Why Non Perishable Foods are Essential for Emergency

A look at why non-perishable foods are essential

Having a reliable stockpile of non perishable foods that don’t require refrigeration is a key part of any emergency preparedness plan. Whether it’s a natural disaster, power outage, or personal financial hardship, shelf-stable foods provide the crucial nutrients and calories needed to survive in room temperature when fresh perishable options are inaccessible. This article will delve into the common types of non-perishables, proper storage techniques, building an emergency supply, safely consuming stored foods, and reasons these staples bring peace of mind.

non perishable food


Certain categories of non-perishable foods are ideal for stockpiling because they remain edible for months or years if stored properly without refrigeration:

  • Canned Goods – canned vegetables, fruits, beans, soups, tuna, meats, and seafood can last 2-5 years when commercially canned in airtight cans. Look for low or no salt options packed in water.
  • Dried Grains – Rice, quinoa, oats, wheat, pasta, and crackers are nutritious complex carbs that store well in airtight containers. Pair with canned beans or lentils for protein.
  • Shelf-Stable Proteins – Jerky, peanut butter, nuts, canned chicken and fish offer protein.
  • Dried Fruits and Vegetables – Raisins, apples, potatoes, carrots, onions, and dehydrated veggie mixes reconstitute when water is added.
  • Granola, Cereal, Crackers – Look for whole grain and low sugar options for fiber.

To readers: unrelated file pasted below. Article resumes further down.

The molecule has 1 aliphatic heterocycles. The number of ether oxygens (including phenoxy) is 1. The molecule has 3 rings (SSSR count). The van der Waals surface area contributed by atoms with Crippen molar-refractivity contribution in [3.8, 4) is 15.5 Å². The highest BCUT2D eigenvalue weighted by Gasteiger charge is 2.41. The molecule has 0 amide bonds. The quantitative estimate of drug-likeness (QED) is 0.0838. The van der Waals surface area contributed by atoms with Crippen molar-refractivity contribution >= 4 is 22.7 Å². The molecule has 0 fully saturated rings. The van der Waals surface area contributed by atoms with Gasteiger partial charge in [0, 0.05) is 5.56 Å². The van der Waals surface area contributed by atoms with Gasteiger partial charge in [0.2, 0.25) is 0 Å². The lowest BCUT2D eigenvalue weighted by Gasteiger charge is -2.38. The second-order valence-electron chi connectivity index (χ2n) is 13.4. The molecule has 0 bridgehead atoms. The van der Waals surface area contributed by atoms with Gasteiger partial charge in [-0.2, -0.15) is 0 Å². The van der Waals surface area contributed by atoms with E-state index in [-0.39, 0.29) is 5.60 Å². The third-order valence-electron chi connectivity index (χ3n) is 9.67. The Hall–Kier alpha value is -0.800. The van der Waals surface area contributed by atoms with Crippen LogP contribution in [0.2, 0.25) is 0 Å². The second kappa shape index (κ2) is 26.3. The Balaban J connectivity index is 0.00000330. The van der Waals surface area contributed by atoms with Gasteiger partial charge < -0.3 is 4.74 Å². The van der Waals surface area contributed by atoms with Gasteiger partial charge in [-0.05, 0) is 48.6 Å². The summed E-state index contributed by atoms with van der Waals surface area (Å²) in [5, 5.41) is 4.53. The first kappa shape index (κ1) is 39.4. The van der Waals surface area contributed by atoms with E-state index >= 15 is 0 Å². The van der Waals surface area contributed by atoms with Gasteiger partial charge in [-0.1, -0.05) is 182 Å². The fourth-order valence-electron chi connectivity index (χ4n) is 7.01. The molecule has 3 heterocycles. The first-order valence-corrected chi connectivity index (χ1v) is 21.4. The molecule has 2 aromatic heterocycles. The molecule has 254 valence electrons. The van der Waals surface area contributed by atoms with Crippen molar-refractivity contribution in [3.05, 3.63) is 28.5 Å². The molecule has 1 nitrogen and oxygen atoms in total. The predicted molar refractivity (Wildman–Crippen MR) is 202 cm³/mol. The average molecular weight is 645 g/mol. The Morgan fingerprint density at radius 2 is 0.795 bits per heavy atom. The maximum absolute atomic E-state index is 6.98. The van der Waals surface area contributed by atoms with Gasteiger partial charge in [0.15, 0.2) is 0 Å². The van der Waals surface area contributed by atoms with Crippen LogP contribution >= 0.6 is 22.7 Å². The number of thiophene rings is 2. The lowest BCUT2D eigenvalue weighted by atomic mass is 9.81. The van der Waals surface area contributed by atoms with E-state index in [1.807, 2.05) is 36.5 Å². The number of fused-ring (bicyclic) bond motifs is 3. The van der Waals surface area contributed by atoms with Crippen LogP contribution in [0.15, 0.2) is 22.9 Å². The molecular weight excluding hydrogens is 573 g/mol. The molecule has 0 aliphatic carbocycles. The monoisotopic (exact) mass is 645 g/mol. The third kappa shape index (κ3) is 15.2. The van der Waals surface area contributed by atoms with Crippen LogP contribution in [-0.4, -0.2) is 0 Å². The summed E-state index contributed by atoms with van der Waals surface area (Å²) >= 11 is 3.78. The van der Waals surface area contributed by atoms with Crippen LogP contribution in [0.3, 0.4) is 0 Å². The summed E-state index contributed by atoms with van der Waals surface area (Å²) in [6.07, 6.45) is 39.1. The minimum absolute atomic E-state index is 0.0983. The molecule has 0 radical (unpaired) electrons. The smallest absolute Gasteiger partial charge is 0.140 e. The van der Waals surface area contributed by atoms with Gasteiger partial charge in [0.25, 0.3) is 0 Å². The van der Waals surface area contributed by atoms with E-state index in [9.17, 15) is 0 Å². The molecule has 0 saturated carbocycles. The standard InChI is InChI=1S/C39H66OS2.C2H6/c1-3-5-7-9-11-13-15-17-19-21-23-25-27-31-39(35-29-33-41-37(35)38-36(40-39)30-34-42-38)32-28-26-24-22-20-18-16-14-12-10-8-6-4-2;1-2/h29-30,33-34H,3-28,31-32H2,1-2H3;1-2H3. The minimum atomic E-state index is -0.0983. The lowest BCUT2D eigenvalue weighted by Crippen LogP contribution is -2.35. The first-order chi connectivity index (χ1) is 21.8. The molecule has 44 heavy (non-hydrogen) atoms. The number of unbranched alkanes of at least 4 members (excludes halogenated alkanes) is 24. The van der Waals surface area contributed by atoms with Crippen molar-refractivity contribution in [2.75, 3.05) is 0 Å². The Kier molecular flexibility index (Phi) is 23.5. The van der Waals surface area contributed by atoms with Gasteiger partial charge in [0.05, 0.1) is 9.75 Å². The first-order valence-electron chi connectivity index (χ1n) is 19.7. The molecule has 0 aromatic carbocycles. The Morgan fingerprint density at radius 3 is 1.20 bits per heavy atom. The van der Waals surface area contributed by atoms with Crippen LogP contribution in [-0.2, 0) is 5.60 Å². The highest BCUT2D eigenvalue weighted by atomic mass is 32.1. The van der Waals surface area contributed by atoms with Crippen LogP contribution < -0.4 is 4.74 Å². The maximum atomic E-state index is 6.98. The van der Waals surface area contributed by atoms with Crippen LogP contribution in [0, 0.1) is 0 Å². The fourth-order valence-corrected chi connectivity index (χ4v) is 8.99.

• Powdered Milk – Can be mixed with water for a dairy source when fresh milk perishes.
  • Fats and Oils – Vegetable, olive, coconut, and seed oils provide essential fats. Rotate every 6 months to avoid rancidity.

Proper Storage for Maximum Shelf Life Without Spoilage


To safely store non-perishable canned and dried foods:

  • Store in a cool, dry pantry around 50-70°F. Avoid temperature extremes that can shorten shelf life.
  • Keep food in original airtight packaging or containers with tight lids. Use oxygen absorbers to prolong freshness.
  • Place delicate dry items like crackers and chips in plastic bins or bags to prevent crushing.
  • Organize by purchase date and rotate stock using the first-in, first-out (FIFO) system. Use older products first.
  • Inspect inventory every 2-3 months checking for expired best-by dates, rodent evidence, or signs of spoilage.


Building a Minimum 14-Day Emergency Food Supply


Experts recommend having at least a 14-day supply of non-perishable foods and water for your household. This provides a cushion until utilities and supply chains can recover after a disaster. Prioritize nutrient-dense canned and dried foods:

  • Proteins – At least 14 servings per person of canned tuna, chicken, dried beans, nuts
  • Fruits and Vegetables – At least 14 servings per person of canned or dried produce